between these two and fans love calling for a back-up when they perceive
that a starter is struggling. (see: Lombardozzi, Steve)
What about the pen? Trade Clippard? Sign someone? Are they really going to make Garcia a starter? (Kevin Costello, John Doerr, Wally, Kevin Roberts, Alan Wiecking)
Normally I'd be all for trading Clippard for a blah hitting prospect and a bag of magic Big League Chew. That's how flippable I think relievers are, especially those that have been worked hard. The Nats, however, find themselves in a bit of a quandry. With Burnett likely leaving and Garcia* almost certain to be made into a starter, the Nats have something like 70 of their important relief innings to fill. Lose Clippard and that number jumps to 140. Some of that will go to a healthy Storen, but only 30-40 or so, and you can't stretch out Stammen and Mattheus much more. Where does the other 100 come from? Zech Zinicola? I guess you could hope for the best. Mike Gonzalez? No thank you. Cross your fingers and hope for an H-Rod comeback? What did you say about Gonzo, again?
So it's tougher for the Nats to lose Clippard, than you might have thought given the bullpen depth of last season. You'd almost have to go out and replace him with a dependable arm and that costs money you'd rather spend elsewhere, money you wouldn't have to spend on Clip (under team control until 2017). If a good deal is there you make it but you don't trade him just because you are afraid of dealing him a year late. Even if it feels like the right time, playoff teams need good pens and Clippard, despite late season issues, is part of a good pen.
As for the rest of the pen, I think the Nats like it a lot the way it is. Storen, Clippard, Mattheus, Stammen, presumably Gonzo, and rehabilitating H-Rod. So I'd be shocked by any major signings in the pen. But the Nats do need another lefty (their best lefty in the minors close to coming up had a WHIP of 1.423 in AA. That doesn't project well) but I would guess RIzzo goes the route of signing a guy who had an off year last year that might still have some arm left (Randy Choate?)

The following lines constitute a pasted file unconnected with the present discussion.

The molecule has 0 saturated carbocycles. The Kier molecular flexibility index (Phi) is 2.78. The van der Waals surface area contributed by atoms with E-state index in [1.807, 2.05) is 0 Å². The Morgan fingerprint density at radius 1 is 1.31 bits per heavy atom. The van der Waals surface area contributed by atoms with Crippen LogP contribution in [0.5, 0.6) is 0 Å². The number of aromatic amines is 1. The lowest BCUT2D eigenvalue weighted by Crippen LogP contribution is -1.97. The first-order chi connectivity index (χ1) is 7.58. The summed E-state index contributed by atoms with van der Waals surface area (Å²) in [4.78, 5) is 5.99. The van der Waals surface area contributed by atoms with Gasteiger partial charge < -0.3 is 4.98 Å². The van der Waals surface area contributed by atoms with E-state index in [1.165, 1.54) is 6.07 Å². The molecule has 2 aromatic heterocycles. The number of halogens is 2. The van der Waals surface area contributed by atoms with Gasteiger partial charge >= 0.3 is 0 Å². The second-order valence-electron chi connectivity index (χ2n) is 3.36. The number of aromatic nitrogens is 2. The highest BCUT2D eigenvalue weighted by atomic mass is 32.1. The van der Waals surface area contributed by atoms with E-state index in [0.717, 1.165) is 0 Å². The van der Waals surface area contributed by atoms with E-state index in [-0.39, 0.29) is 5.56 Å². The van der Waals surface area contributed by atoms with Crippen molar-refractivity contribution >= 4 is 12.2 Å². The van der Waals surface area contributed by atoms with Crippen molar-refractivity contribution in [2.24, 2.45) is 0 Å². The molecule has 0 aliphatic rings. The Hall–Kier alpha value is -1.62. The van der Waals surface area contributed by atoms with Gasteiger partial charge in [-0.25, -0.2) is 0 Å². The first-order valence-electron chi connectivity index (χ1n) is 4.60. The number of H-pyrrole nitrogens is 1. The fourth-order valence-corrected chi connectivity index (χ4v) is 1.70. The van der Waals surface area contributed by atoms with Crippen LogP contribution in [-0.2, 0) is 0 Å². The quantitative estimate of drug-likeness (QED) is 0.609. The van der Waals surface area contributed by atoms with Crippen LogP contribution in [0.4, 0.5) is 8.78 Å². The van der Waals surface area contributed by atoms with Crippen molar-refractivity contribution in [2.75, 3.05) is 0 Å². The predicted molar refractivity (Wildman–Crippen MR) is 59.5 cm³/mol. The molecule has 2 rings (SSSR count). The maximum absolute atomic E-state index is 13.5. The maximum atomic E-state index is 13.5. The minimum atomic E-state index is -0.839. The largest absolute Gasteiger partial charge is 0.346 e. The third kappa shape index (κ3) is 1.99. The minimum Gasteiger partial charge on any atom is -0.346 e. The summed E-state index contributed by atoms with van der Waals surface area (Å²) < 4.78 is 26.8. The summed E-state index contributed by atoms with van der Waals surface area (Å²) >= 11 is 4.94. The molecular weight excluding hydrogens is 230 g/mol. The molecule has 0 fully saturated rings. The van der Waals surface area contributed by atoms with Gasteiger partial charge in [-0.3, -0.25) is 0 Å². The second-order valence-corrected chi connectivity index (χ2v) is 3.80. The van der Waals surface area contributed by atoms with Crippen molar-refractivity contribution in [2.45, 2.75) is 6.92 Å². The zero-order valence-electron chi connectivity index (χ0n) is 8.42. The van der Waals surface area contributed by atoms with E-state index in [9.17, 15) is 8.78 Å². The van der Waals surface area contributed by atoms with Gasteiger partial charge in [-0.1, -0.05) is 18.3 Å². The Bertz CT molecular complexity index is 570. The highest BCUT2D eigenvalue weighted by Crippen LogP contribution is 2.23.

* I believe the Garcia rotation move is going to happen and is a rare misstep for the Nats organization. You'll have to spend at least all next year stretching him out and the guy has already had 3 elbow surgeries, including two Tommy Johns. If all this works out you'll end up with an "old" 28-yr old trying for the first time to start in the majors sometime in 2014, if you're lucky. Given the ticking time bomb that is his arm, I think you'd be best served riding it completely into the ground in a best guy out of the pen situation.
Should the Nats go after Bourn? Wouldn't he leadoff better than Werth? What about Hamilton? (David Goodman, Robert Schiff, Keith Watts)
The Nats should only worry about leadoff if they think Werth will make a stink about it. Leaving behind the whole "It doesn't really matter" argument, he's the most patient batter on the team, he sees the most pitches, he gets on base the most BY FAR. Other than his ability to drive in runners being wasted by batting after the pitcher, there is no argument. And what kind of argument is that right now? If you didn't notice he slugged .440 last year. Pull out the singles and that was roughly what Kurt Suzuki slugged for the Nats (Werth isoSLG .140, Suzuki .137) Yes, yes injury, but even before that he wasn't exactly distracting us from the terrible truths of MLB's satellite program. At 34, things start to go.
So if you want to bring in Bourn just to leadoff, I think that's silly. If you want Bourn it's because you want his awesome defense in a hard position and an offense that's acceptable. It's all going to depend on the market for him. I might even be able to get behind a deal that skirts the 5 year 90 million that Torii Hunter got back in the day. That's how good Bourn's D and baserunning are and a Nats OF of Bryce, Bourn, and Werth would look to be outstanding. I think Bryce has acquitted himself well but I'm still not sure I buy that he'll mature into the role. I'd rather see him moved to another spot before we get into a "that's the only place Bryce will play" situation. Plus, add a super-plus CF, and the Nats would have potentially an IF/OF as good as any we've seen. But if Boras (yes his agent is Scott Boras) pushes it to the 100 million range. I just don't know. It's one thing to overpay. It's another to so grossly do it.
Hamilton? Love the guy but there is too much not to like to sign him for what he'd likely get. Those strikeouts being way up? The fielding being pretty bad this year? A HR number that will possibly end up being a career high? A history of injury and external issues? The Nats, being a team that is looking to win in the next couple of years, are one of the few teams that could justify making that kind of signing but I couldn't get behind it, not with the guy looking for 7 years (and likely to find someone willing to give him 6, I bet)
I'll finish up the remaining Qs, next time, then put the email address back out there for another round.